The other day, I made a little video on my phone of my youngest boy. Of course, I had to have him repeat his question for the video because the first time he asked, I didn’t have any video recording running. I should just run video nonstop at my house. After all, I have three boys – feel sorry for me.
I was in the kitchen baking and The Little Guy came up and asked, “Mommy, if I make this noise (something between grunting like a pig and clucking his tongue or some concoction of extreme annoying noise) when I’m near you, would you say ‘Stoppit’?”
They’re actually 4 words in total, but they roll of my tongue so rapidly and frequently that it seems as if it’s just 2 words after all.
I can’t even count how many times a day I say these simple “words” but clearly enough that the boys identify them as frequently used enough to completely ignore them. And they are right – these words are entirely ineffective.
The other day, Super Tall Guy lay on the floor wiggling and kicking around his feet. I kept repeating “quitit” “Quit IT!!”….he kept moving. I kept getting frustrated seeing all the papers that were being scattered and how he was kicking into Mr. Ornery also rolling around on the floor. “Quit it!” and yet he was not stopping.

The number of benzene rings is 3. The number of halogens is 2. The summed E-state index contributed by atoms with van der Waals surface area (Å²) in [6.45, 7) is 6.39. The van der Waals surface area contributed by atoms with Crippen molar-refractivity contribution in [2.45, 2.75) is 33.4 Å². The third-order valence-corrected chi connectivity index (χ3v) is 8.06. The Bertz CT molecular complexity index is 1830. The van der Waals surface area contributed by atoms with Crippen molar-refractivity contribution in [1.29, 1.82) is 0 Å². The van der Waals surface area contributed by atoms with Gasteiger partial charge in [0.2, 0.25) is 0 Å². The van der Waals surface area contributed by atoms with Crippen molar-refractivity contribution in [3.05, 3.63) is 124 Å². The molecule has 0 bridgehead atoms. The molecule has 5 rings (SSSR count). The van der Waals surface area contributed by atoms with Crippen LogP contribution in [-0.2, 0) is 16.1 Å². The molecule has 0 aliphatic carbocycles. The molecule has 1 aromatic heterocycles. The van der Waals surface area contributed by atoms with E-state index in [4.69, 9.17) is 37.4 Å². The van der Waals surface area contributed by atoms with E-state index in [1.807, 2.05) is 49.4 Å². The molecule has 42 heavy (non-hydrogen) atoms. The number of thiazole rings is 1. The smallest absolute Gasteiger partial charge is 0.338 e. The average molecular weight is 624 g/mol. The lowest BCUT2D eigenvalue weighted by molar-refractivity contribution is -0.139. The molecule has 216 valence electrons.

Clearly my words were not helping him understand what his behavior was and why it was such a problem. “Super Tall Guy, please stop moving your feet around. You are messing up my papers and kicking your brother.” “Oh,” he replied, “I didn’t know.” My first thought was ‘how in the world would you not know? Don’t you feel yourself knocking into things?!? What’s wrong with you?’ But that question is not helpful. My commands were not helpful. I needed to educate him on exactly what was the problem and help him see how he was affecting the world around him.
“Yes, Little Guy, when you make that noise near me it makes my brain feel really crazy and Mommy doesn’t like it. But you can make that noise in another room if you want to.” Now the Little Guy can make an association between his behavior and how he is affecting the world around him. He can also choose to make annoyingly obnoxious noises in another space if he would like (for example, beside his older brothers who just punch him or start copying him!). What he now knows is that Mommy doesn’t just yell “stoppit” and “quitit” all the time for no apparent reason.
I mean, I do. I do say them all the time.
But the first step to change is admitting you have a problem.
And visualizing the change you want to be.